4.1. The hippocampus and (superior) dorsomedial striatum versus the dorsolateral striatum: goal-directed versus habitual learning 93
4.1.1. The (superior) dorsomedial striatum versus the dorsolateral striatum: goal-directed versus habitual learning 93
So what about the dorsomedial striatum? 95
This observation raised the question whether the dorsomedial and dorsolateral striatal subdivisions both contributed to the early learning phase and what the functional specificity was of each subregion? 97
If both systems develop in parallel during early learning, how are they interacting to control behavior? 99
If the less energy consuming response strategy is already operational during early learning, why is it not controlling behavior? 100
4.1.2. The hippocampus and (superior) dorsomedial striatum: goal-directed learning 101
If both the hippocampus and the dorsomedial striatum are part of the same goal-directed circuit, what are their respective functions in relation to spatial learning and how do they interact? 101
If not the acquisition of spatial information, then what is the function of the dorsomedial striatum in spatial learning? 102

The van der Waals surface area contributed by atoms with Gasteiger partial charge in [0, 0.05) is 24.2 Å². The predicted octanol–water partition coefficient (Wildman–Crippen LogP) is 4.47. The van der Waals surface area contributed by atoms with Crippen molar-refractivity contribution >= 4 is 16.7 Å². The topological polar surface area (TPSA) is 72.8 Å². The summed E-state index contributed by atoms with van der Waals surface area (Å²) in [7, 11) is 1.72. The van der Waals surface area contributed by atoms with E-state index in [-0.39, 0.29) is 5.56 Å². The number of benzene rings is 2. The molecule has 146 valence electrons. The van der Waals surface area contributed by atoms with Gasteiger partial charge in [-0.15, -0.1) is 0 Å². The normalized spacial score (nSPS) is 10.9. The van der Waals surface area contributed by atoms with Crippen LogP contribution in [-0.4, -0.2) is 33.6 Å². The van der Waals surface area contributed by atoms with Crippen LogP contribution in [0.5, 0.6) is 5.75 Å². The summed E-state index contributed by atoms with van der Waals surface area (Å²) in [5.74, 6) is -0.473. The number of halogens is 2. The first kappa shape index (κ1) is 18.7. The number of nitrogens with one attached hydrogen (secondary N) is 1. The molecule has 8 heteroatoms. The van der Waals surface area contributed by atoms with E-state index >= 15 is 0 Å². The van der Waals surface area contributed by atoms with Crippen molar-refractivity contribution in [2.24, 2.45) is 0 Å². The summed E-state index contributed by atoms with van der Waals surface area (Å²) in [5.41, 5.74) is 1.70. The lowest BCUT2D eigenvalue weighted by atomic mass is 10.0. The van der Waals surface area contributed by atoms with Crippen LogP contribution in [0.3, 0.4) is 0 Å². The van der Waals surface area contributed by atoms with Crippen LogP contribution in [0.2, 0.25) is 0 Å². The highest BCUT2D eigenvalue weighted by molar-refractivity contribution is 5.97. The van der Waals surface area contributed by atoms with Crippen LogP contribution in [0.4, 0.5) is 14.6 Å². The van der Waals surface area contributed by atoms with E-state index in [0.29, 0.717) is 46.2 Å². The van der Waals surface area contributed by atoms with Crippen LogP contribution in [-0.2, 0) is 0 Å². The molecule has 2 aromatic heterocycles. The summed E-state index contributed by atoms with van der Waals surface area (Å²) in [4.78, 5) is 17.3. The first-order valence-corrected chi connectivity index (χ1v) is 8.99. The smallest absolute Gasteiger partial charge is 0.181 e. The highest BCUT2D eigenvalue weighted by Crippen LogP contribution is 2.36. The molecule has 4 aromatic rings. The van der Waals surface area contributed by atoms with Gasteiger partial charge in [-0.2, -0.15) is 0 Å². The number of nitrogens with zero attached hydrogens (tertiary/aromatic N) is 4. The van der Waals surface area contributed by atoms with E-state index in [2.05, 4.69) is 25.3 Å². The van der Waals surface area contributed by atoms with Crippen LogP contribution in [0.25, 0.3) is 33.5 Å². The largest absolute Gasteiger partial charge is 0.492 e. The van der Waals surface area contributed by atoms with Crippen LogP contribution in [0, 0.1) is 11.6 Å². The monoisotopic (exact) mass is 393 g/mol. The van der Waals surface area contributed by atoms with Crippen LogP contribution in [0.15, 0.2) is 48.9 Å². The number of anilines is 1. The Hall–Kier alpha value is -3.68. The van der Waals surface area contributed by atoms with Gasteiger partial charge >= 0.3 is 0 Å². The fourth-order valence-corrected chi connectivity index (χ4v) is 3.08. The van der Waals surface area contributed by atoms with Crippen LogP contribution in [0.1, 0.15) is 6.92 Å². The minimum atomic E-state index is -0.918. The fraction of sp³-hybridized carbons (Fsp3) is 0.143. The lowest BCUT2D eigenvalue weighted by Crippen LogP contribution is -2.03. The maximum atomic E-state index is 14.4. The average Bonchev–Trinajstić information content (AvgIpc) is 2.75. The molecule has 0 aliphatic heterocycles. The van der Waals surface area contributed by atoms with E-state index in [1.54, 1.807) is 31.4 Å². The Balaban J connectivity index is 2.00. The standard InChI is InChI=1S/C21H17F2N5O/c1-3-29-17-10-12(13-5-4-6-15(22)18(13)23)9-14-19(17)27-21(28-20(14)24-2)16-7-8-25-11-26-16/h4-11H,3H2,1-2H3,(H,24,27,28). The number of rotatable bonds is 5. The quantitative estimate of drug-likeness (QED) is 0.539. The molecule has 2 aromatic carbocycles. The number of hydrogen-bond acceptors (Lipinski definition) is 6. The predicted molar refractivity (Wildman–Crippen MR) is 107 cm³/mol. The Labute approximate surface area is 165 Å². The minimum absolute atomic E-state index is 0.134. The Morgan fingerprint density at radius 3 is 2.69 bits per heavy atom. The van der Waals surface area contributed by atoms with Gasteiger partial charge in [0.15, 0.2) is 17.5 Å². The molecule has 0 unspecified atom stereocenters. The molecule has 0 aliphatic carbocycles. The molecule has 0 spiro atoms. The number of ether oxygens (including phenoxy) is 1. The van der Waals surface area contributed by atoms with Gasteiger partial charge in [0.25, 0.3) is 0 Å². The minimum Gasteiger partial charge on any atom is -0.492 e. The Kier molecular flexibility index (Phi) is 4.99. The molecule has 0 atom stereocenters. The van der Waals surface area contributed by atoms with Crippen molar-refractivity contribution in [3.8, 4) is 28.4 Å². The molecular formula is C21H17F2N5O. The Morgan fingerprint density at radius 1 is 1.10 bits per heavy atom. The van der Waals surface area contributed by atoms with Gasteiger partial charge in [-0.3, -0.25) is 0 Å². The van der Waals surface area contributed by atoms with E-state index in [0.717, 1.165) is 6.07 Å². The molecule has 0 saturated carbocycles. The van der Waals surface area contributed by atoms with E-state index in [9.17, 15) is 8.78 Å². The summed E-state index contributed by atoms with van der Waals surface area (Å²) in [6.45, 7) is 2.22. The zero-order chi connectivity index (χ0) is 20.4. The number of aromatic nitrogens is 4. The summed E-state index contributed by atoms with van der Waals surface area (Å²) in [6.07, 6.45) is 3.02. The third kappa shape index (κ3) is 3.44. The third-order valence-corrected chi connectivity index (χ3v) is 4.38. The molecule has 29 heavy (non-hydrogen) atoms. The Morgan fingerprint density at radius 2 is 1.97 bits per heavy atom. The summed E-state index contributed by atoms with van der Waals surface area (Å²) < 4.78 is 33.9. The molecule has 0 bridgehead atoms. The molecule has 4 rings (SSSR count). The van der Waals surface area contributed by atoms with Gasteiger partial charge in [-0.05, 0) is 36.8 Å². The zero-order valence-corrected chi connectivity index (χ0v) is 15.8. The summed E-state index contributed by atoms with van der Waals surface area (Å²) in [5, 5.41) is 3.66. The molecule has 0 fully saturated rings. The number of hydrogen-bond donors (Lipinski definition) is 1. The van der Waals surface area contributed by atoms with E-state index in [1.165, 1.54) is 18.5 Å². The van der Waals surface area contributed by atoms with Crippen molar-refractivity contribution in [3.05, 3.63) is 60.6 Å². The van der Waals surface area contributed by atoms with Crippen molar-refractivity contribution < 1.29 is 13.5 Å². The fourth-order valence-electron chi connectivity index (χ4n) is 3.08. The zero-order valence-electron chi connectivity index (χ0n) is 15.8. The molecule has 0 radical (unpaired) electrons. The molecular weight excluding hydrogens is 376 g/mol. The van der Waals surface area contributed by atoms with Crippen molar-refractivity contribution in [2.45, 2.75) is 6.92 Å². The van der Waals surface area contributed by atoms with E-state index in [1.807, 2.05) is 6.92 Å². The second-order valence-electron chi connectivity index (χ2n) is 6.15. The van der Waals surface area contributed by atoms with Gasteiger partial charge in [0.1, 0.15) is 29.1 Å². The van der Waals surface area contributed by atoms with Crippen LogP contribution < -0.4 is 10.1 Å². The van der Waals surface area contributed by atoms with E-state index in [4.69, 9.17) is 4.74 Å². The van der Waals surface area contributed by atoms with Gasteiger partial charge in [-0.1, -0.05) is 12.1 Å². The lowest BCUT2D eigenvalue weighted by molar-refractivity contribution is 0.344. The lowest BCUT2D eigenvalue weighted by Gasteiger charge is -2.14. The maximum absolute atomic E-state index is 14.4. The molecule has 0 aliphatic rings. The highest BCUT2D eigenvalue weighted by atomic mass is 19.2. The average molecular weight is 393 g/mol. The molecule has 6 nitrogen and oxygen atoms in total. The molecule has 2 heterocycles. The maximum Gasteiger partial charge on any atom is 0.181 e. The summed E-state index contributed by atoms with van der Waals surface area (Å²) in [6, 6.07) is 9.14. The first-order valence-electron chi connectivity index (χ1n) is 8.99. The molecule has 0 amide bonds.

4.2. Interaction between the anterior cingulate and prelimbic prefrontal cortices and the (superior) dorsomedial striatum: goal-directed learning 103
In relation to the dorsomedial striatum and hippocampus (§ 4.1.2.), what is the specific function of the prelimbic and anterior cingulate prefrontal cortical areas during goal-directed early spatial learning? What is their contribution to action-outcome contingency learning, the dominant type of information processing governed by the associative corticostriatal circuit during the early stage of task acquisition? And, what is the functional implication of the distinct hippocampal innervation? 105
If the PL is not the locus of action-outcome encoding, then what is its function in goal-directed learning? 105